Sadako's Story: Origami Cranes as a Symbol of Peace

Grade Level: 4

Subjects:

  • Math
  • Social Studies
  • Science
  • Language Arts
  • Technology
 

Timeline 2 40 minute lessons

Goal/Objectives:

  • Students will understand how the atom bomb tragedy affected Hiroshima and its impact on Sadako's life.
  • Students will understand why paper cranes are a symbol of peace for the people of Hiroshima.
  • Students will learn of the ancient art of origami and make their own origami crane.
  • Students will locate Hiroshima on a map.
  • Students will gain fraction number sense such as 1/2 and 1/4.

 

Materials

  • Map
  • Sadako and the Thousand Paper Cranes
  • A Place Called Hiroshima
  • folded paper cranes
  • origami paper
  • three simple origami instruction sheets
 

Procedures

Introduction:

Introduce the topic by asking students the following questions:

  • Has anyone seen a paper crane before? (show class crane).
  • Does anyone know how these are made?
  • What art form is this called?
  • Does anyone know what country origami originated in? (China).

Development of concept:

Tell students that there is a true story about the crane and a girl who lived in Hiroshima, Japan during WWII. Have students locate Hiroshima on map.
Share Sadako's story with students. Show class real pictures of Sadako and the memorial that was built for her.

Discussion questions:

  • What did Sadako's classmates do for her after she died? Sadako folded 644 of the paper cranes.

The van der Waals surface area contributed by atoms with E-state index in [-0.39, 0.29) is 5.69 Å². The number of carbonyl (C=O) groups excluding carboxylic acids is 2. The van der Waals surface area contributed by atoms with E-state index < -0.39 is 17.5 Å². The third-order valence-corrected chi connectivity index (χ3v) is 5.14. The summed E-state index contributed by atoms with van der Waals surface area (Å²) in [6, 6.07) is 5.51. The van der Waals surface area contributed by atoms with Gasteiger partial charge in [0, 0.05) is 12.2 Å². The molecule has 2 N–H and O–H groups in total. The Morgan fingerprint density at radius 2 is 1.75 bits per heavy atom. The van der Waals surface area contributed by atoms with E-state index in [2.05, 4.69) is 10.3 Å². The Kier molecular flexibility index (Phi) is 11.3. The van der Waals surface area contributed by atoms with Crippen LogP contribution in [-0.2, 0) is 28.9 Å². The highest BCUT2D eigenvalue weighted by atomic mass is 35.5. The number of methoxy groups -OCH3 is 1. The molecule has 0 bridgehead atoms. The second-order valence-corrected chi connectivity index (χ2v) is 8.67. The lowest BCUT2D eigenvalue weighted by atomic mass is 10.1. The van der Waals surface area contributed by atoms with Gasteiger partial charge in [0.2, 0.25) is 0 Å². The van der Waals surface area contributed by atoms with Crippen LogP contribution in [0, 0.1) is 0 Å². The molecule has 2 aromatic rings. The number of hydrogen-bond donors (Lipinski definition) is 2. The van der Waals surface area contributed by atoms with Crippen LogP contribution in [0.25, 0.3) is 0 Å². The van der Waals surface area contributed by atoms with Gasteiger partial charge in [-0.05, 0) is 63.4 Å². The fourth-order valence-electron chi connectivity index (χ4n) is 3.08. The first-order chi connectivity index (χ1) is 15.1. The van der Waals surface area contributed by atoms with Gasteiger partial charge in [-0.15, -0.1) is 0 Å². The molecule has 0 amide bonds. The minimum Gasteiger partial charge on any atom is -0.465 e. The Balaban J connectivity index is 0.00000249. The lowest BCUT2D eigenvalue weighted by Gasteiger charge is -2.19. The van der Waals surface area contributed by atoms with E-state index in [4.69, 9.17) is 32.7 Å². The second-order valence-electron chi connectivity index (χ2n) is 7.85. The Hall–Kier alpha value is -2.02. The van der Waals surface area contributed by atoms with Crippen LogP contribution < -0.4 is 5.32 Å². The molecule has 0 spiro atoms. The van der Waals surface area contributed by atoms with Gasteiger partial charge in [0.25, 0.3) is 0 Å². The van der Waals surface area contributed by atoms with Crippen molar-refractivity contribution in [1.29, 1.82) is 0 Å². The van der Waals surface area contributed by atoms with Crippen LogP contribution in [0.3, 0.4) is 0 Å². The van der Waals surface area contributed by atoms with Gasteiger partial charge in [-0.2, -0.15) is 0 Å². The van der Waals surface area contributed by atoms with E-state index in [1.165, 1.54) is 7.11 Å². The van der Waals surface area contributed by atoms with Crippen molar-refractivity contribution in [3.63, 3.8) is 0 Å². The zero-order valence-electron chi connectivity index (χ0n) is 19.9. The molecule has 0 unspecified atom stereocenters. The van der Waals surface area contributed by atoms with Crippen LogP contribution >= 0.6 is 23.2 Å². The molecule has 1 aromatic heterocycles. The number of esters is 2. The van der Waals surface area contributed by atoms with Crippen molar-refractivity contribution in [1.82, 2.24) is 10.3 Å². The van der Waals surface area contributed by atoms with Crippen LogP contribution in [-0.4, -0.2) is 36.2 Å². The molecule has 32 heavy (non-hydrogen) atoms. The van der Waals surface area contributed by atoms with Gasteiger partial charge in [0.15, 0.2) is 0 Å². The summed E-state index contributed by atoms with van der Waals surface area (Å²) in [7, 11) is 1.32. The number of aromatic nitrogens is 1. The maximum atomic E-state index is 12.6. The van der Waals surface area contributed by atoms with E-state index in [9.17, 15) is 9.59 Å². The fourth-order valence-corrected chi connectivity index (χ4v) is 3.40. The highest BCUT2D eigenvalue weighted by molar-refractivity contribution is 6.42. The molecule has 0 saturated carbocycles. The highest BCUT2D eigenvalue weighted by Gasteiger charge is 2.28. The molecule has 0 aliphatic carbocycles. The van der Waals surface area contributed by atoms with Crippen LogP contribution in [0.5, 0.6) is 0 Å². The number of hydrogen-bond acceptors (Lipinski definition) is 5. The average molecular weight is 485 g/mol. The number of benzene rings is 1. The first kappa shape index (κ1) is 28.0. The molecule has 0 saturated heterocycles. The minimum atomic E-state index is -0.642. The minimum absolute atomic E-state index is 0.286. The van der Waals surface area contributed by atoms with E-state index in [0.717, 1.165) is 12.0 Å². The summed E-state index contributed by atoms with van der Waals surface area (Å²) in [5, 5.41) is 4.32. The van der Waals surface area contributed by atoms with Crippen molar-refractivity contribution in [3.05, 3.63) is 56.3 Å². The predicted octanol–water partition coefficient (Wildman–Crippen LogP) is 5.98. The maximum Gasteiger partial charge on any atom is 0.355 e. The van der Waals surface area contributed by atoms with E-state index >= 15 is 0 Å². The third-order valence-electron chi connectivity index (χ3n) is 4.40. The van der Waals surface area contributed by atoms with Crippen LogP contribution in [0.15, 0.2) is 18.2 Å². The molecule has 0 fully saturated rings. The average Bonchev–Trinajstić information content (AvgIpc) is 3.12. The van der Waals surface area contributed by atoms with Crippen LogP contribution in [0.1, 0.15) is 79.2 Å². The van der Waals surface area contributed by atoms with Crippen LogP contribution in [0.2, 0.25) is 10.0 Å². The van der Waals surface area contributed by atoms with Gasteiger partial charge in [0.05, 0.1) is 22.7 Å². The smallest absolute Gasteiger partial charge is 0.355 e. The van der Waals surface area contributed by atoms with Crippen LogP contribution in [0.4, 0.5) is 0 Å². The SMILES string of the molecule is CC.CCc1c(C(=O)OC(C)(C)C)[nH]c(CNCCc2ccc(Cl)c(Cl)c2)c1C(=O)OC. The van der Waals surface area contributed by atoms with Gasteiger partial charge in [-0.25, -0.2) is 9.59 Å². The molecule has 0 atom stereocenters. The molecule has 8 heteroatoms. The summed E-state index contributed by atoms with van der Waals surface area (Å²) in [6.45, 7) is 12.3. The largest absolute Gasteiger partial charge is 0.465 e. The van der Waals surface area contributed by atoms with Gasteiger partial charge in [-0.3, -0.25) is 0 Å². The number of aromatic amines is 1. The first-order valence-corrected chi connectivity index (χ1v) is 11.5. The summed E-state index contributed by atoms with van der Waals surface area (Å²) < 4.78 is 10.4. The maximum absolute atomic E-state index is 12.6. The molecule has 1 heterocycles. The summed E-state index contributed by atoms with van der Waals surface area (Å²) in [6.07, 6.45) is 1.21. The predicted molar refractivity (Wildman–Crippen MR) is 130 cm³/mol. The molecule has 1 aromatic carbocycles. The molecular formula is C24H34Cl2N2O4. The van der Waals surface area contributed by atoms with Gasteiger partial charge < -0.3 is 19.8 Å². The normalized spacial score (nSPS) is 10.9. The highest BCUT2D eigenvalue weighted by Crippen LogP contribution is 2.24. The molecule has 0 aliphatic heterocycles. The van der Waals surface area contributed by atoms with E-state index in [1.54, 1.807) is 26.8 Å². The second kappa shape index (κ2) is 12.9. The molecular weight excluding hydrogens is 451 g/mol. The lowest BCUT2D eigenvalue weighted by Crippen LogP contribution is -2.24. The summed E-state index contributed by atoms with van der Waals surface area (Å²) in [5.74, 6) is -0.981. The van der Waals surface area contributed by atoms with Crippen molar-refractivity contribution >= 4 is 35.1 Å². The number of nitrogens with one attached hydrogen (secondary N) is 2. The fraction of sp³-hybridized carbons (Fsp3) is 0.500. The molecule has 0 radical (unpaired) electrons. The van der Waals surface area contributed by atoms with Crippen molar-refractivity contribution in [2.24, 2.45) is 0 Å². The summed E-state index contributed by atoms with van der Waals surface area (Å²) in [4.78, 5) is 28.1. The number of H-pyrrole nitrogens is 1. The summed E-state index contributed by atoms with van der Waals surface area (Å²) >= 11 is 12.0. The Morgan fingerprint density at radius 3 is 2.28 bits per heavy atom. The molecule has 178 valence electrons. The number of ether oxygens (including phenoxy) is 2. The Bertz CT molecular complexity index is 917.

• What fraction did she fold?
  • What fraction of the paper cranes did her classmates fold?
  • Do we build memorials for people who have died also?
  • Can someone think of examples we have of memorials for people who have died?
  • In Japan, the crane is considered a symbol of luck and peace. What things symbolize luck for you?
  • What symbols do we have in the United States that symbolize peace?
     

Tell Students "We are going to make an animal using origami."

  • Model paper folding of penguin for students.
  • Have students make penguins in their groups and help where needed.
  •  Have students unfold paper and ask them:

"How many parts did you divide your square into by folding?"
"Are any of the parts the same size?"

  • Pass out remainder of origami worksheets.
  • Explain origami directions.

Closure:
Discussion questions:

  • Tell me something that they learned in today's lesson that you did not know before?
  • What is origami?
  • What country is Hiroshima in?
  • What do cranes and the statue of Sadako represent to the people of Hiroshima?
  • What would be some skills to have if you want to be good at origami?
  • Would anyone like to share with the class what you made using origami?

Assessment:

Observe students

  1. Can they locate Hiroshima on a map
  2. During class discussion do students demonstrate a general understanding of origami, Japanese culture, impact of the atomic bomb, fraction number sense and fractions as related to paper folding.

 

Resources

This lesson plan was adapted from The Educator's Reference Desk lesson plan collection, Information Institute of Syracuse. Complete lesson plan is at:

http://www.eduref.org/cgi-bin/printlessons.cgi/Virtual/Lessons/Social_Studies/World_History/WRH0017.html